Expert group recommendations for action against cancer-related malnutrition – focuses on three key steps: timely screening of all patients for nutritional risk; assessment practices to include measures of anorexia, body composition, inflammatory biomarkers, resting energy expenditure and physical function; use of multimodal nutritional interventions with individualised plans.
A hidden problem and a low priority
One problem is that malnutrition is not always evident in a patient’s appearance, Matras tells Cancerworld. Indeed, is it quite common for people who are overweight or obese to also suffer from being undernourished, and in such cases, advising them to lose weight before surgery may be counterproductive.
“I have useless fat tissue and a shortage of muscle tissue, which is needed for energy consumption”
This was the advice given to Marian, diagnosed with prostate cancer at the age of 70. Measuring 175 cm in height, and weighing 95 kg, he was advised to cut back on the size of his portions before his operation. A subsequent body composition analysis revealed that, while his weight was too high, he was lacking in muscle, says Marian, “because my body obtains protein from them during periods of hunger… So I have useless fat tissue and a shortage of muscle tissue, which is needed for energy consumption.”
Obese people who lack muscle will lose even more during a period of fasting, explains Matras, because, in illness, the body does not use fat tissue as an energy source, but depletes protein from weak muscle reserves. “If someone assumes that every patient who doesn’t fit on a hospital bed could benefit from fasting, they may not notice when that patient lacks the strength to get up,” he says. He comments wryly that everyone then wonders why a patient who was scheduled for surgery without a nutritional status assessment goes on to experience wound dehiscence, necessitating a repeat procedure, or why it is more difficult to wake them from anaesthesia, or the wound doesn’t heal, pressure sores develop, or chemotherapy fails to yield results and has to be prolonged.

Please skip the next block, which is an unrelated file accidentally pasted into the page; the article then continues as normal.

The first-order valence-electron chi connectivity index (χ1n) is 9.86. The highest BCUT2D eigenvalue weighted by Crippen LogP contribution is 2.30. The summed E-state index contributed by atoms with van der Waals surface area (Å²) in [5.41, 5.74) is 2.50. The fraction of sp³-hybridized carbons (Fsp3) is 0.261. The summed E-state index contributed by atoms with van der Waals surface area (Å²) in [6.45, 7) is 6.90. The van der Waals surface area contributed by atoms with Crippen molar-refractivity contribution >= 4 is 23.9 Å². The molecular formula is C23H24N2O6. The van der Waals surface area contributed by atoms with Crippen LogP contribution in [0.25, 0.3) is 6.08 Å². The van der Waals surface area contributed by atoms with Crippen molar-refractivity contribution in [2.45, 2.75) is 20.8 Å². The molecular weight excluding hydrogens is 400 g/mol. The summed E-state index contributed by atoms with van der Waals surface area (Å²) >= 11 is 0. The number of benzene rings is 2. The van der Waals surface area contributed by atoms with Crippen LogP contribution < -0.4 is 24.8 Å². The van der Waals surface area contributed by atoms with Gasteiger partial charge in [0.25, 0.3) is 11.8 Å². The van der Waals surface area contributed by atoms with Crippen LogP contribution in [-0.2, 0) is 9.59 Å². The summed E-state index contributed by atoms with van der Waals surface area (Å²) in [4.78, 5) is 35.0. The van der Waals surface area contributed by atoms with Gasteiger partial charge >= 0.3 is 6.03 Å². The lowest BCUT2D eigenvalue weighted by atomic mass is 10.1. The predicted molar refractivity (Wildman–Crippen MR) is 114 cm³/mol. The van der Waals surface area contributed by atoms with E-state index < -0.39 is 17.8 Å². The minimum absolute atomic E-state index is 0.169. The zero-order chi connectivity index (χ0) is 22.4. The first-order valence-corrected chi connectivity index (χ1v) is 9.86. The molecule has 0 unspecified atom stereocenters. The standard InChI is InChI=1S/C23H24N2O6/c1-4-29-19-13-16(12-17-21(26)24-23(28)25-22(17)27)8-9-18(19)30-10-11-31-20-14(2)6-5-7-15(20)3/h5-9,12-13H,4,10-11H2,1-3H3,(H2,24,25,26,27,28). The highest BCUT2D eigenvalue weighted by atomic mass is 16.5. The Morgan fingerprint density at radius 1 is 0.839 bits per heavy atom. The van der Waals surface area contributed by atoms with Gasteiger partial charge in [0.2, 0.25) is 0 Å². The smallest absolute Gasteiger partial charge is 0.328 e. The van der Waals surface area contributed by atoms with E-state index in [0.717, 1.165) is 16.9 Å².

Malnutrition in cancer patients – why it matters
Malnutrition is a common problem in cancer patients, which may affect up to 85% of people with cancer. The incidence depends on various factors such as the type of cancer, its stage, location and age of the patient. Cachexia, i.e. malnutrition accompanied by advanced inflammation, is a particular risk for people with pancreatic (85%), stomach (68%), head and neck (65%), lung (55%) and colon cancer (54%).
Malnutrition in cancer patients is associated with:
- shorter survival time
- poorer tolerance of chemotherapy (greater toxicity), which may lead to the need to reduce the dose of the drug, delays in its administration or the need to terminate the treatment earlier.
- higher risk of postoperative complications, which leads to extended wound healing time, longer convalescence time and may lead to the need for reoperation.
- higher risk of infection and more frequent use of antibiotics (in both surgical treatment and radio- and chemotherapy).
- longer hospital stay and higher rate of readmissions to hospital.
Nutritional intervention is most effective in the pre-cachexia phase, when the weight loss is still limited.
Nutritional issues should be taken into account and implemented into therapy from the moment of diagnosis of cancer, as part of the diagnostic and therapeutic path, and should be carried out in parallel with anti-cancer treatment.